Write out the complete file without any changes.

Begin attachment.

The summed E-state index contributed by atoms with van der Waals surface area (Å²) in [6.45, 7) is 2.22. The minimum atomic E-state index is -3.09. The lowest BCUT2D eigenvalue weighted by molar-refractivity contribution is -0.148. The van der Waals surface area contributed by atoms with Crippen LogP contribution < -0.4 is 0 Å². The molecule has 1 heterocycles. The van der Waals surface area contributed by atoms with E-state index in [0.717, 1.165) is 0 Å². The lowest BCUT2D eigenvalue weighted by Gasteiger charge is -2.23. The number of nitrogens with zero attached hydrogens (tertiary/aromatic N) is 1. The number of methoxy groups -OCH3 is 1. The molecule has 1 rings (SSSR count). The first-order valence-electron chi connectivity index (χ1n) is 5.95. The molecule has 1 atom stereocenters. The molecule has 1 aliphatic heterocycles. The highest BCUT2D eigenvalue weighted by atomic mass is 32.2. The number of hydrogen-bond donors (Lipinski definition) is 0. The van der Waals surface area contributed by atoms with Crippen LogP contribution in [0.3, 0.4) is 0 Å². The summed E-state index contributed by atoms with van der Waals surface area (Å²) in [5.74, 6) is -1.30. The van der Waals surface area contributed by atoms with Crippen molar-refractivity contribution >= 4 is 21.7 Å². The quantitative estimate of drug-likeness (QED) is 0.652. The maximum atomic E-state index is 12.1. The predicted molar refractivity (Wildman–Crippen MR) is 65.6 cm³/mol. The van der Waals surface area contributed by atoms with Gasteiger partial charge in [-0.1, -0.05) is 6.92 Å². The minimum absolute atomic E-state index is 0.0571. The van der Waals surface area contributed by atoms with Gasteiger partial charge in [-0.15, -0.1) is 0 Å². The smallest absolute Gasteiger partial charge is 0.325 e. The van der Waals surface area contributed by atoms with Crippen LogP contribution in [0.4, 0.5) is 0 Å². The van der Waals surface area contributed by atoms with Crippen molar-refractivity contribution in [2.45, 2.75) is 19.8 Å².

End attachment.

The summed E-state index contributed by atoms with van der Waals surface area (Å²) in [6.45, 7) is 2.22. The minimum atomic E-state index is -3.09. The lowest BCUT2D eigenvalue weighted by molar-refractivity contribution is -0.148. The van der Waals surface area contributed by atoms with Crippen LogP contribution < -0.4 is 0 Å². The molecule has 1 heterocycles. The van der Waals surface area contributed by atoms with E-state index in [0.717, 1.165) is 0 Å². The lowest BCUT2D eigenvalue weighted by Gasteiger charge is -2.23. The number of nitrogens with zero attached hydrogens (tertiary/aromatic N) is 1. The number of methoxy groups -OCH3 is 1. The molecule has 1 rings (SSSR count). The first-order valence-electron chi connectivity index (χ1n) is 5.95. The molecule has 1 atom stereocenters. The molecule has 1 aliphatic heterocycles. The highest BCUT2D eigenvalue weighted by atomic mass is 32.2. The number of hydrogen-bond donors (Lipinski definition) is 0. The van der Waals surface area contributed by atoms with Crippen LogP contribution in [0.3, 0.4) is 0 Å². The summed E-state index contributed by atoms with van der Waals surface area (Å²) in [5.74, 6) is -1.30. The van der Waals surface area contributed by atoms with Crippen molar-refractivity contribution >= 4 is 21.7 Å². The quantitative estimate of drug-likeness (QED) is 0.652. The maximum atomic E-state index is 12.1. The predicted molar refractivity (Wildman–Crippen MR) is 65.6 cm³/mol. The van der Waals surface area contributed by atoms with Gasteiger partial charge in [-0.1, -0.05) is 6.92 Å². The minimum absolute atomic E-state index is 0.0571. The van der Waals surface area contributed by atoms with Gasteiger partial charge in [-0.15, -0.1) is 0 Å². The smallest absolute Gasteiger partial charge is 0.325 e. The van der Waals surface area contributed by atoms with Crippen LogP contribution in [0.4, 0.5) is 0 Å². The van der Waals surface area contributed by atoms with Crippen molar-refractivity contribution in [2.45, 2.75) is 19.8 Å².